“Kofte na kromid” or kofte on onion. “Kofte” or “kyfte” or “chufte” is what we call kofta or meatballs and there are countless variations of them across the Balkans. Kofte are often flavoured heavily with vegetables, spices, herbs, and breadcrumbs (or stale bread) as it is a clever way of stretching meat a little further.

This version is one of my absolute favourites. It is broadly how my mother made them for me so I have a deep love for this dish, a love I have passed on to my son, so this dish makes a frequent appearance in the Balkan Kitchen.

I would suggest you seek out the best meat you can, and if you are able to, ask your butcher to double mince it for you, as that will give you a better texture and allow you to really distribute to flavour through the meat.

The onions are traditionally fried, but I like to bake them as I find it faster and easier and believe you get a beautiful caramelisation and sweetness out of the onions by baking.  

There is a similar variation called “Pasha Kofte” which is with rice (unlike the Turkish Pasha Kofte which are stuffed kofte), and I will share this with you soon. In the meantime, I do hope you try and enjoy these.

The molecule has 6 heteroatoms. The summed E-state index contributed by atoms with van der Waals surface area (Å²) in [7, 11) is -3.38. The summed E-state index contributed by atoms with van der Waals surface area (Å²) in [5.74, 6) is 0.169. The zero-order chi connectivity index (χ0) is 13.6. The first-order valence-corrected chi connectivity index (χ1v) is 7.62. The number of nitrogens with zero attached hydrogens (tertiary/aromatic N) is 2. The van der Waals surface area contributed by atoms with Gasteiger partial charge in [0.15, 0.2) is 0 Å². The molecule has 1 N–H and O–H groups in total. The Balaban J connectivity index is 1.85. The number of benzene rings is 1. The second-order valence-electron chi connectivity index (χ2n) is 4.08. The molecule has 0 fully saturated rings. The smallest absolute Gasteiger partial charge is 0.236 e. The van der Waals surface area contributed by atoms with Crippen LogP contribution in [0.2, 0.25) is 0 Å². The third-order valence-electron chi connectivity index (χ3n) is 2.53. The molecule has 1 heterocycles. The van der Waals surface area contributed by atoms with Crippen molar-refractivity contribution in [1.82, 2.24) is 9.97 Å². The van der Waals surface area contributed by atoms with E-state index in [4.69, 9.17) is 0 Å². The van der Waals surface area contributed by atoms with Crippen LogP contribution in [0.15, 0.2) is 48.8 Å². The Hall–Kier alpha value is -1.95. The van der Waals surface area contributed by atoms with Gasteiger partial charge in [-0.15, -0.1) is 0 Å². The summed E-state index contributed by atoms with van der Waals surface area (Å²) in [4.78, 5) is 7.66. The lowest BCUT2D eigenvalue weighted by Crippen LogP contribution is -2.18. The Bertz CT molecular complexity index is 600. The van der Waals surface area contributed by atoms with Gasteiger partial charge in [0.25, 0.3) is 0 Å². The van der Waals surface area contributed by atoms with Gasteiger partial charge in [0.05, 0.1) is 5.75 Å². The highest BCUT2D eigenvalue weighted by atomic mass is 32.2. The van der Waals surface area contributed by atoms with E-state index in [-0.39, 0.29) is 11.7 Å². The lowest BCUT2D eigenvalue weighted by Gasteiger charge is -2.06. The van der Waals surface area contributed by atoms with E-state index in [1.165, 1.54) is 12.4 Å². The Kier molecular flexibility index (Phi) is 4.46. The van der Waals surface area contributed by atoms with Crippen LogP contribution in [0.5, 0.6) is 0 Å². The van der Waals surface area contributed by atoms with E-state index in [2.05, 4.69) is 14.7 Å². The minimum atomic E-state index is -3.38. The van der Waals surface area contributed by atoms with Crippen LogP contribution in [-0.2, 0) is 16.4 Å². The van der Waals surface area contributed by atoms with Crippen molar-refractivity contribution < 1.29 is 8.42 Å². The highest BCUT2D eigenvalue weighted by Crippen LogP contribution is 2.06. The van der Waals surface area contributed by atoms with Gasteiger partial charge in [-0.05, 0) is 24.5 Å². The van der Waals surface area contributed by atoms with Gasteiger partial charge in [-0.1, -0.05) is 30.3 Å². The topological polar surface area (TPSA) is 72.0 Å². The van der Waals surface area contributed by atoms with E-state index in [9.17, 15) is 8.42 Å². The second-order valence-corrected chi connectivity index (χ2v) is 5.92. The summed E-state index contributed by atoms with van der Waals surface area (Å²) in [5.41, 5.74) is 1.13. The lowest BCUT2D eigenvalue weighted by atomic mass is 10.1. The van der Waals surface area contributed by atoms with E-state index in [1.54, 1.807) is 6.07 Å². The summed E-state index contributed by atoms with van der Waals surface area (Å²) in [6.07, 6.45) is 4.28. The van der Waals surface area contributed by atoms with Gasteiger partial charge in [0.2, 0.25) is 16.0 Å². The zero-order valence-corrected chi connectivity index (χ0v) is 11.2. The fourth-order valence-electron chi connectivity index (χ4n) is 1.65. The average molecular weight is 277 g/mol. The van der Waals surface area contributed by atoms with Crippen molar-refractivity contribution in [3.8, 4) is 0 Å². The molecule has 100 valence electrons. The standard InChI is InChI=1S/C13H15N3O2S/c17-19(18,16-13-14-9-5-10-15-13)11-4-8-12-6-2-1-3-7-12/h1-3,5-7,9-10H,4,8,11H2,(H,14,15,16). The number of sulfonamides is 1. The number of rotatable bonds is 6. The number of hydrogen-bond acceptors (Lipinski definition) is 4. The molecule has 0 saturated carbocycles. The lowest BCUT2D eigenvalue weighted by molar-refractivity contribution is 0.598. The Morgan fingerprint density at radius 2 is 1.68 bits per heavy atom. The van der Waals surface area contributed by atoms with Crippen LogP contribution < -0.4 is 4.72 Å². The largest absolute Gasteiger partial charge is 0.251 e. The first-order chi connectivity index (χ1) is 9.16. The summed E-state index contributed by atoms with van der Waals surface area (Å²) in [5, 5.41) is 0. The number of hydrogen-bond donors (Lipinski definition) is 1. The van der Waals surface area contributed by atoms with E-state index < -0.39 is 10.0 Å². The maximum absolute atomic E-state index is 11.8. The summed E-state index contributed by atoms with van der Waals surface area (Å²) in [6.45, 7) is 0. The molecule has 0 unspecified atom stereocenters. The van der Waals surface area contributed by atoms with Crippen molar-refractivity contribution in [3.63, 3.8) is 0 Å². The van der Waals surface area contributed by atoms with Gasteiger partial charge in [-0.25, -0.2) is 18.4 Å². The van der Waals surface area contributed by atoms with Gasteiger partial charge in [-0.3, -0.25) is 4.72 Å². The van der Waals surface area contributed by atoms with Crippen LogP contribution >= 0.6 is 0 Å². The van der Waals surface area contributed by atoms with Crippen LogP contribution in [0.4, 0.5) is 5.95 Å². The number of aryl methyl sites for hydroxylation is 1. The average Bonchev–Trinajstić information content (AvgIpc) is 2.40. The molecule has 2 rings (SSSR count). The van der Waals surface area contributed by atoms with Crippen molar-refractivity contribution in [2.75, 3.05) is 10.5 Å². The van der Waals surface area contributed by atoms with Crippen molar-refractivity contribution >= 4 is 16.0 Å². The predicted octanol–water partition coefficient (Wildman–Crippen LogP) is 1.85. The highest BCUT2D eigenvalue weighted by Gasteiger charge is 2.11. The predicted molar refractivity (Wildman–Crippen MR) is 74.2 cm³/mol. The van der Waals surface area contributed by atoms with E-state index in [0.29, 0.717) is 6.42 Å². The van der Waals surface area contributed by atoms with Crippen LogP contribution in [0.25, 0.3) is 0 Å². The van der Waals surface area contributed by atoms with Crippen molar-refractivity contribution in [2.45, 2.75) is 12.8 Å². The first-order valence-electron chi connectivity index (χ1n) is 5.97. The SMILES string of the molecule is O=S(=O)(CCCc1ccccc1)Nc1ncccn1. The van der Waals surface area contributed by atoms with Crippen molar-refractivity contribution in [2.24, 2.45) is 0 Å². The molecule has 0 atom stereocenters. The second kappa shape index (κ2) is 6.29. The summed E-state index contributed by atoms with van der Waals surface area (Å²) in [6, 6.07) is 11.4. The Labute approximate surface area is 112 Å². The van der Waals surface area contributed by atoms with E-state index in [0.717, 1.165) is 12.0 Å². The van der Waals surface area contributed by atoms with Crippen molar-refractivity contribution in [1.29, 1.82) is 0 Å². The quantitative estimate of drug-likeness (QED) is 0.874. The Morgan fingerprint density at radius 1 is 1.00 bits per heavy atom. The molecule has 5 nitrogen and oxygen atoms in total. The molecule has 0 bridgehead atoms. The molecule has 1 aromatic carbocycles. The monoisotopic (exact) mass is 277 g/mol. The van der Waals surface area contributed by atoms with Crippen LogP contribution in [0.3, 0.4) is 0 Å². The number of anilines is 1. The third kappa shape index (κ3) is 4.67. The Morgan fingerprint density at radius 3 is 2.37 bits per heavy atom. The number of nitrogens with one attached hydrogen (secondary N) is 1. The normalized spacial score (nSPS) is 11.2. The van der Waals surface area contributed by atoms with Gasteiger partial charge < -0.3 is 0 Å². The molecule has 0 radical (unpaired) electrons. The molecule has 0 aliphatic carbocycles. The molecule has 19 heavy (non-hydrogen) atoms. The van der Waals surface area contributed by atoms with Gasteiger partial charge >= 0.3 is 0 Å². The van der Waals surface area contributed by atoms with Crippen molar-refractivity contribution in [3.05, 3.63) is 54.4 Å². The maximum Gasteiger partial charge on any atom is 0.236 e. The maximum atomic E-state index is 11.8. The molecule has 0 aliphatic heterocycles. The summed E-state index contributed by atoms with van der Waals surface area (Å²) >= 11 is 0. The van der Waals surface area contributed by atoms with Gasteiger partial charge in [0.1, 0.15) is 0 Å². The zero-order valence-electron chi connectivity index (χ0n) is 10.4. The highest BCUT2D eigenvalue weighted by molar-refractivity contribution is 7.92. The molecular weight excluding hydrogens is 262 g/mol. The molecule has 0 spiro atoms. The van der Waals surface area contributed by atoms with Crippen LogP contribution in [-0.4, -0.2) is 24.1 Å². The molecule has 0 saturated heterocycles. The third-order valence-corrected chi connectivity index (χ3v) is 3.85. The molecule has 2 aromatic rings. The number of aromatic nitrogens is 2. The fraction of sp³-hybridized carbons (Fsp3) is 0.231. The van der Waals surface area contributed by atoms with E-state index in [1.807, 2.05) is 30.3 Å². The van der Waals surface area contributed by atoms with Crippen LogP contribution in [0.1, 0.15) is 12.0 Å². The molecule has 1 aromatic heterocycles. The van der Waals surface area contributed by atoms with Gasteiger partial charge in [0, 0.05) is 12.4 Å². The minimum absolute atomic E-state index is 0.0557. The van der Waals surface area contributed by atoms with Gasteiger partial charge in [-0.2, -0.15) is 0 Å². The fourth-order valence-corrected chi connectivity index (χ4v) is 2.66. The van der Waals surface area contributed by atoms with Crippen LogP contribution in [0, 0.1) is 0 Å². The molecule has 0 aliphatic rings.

Ingredients

  • For the onions
  • 2-3 medium white onions, sliced in half moons

  • 2 tbsp tomato puree (or 1 grated tomato + 1 tbsp tomato puree)

  • 3-4 bay leaves

  • 1/4 tsp ground cumin

  • 2 tbsp olive oil

  • 25g unsalted butter, cubed

  • 50-100 ml water

  • Salt and black pepper, to taste

  • For the kofte
  • 500g lean beef mince

  • 1 medium egg

  • 1 medium white onion, finely chopped or grated

  • 1 tsp dry oregano

  • 1 tbsp sweet paprika

  • 1 tbsp tomato puree

  • 4-5 tbsp breadcrumbs

  • 3-4 tbsp fresh parsley, finely chopped

  • 2-3 tbsp sunflower (or other neutral oil), for frying

Directions

  • Preheat your oven to 180C (electric).
  • Prepare the onions. Slice the onions in half moons and place in a large baking dish. Add all the other ingredients for the onions, stir to coat and add a splash of water (approximately 50 -100 ml). Cover with foil and bake in the oven for approximately 40 minutes until the onions are soft and starting to slightly caramelise. Check the onions half way through baking, stir and add another splash of water if they are too dry.
  • While your onions are baking, prepare the kofte. Mix all the kofte ingredients together and combine well (I use my hands as it tenderises the meat and ensures everything is well combined). Shape the mince into kofte (the measurements here will yield approximately 16-20 golf ball sized kofte). Heat the oil in a large frying pan, and brown your kofte (you are sealing them and giving them a little bit of colour rather than cooking them through). Then place them in the baking dish over the onions. Bake the kofte and the onions together (uncovered) for a further 30-40 minutes until they are beautifully browned.
  • Serve with fresh chopped herbs of your choice, and enjoy with fresh salads, bread, pasta, rice or other accompaniments of your choice.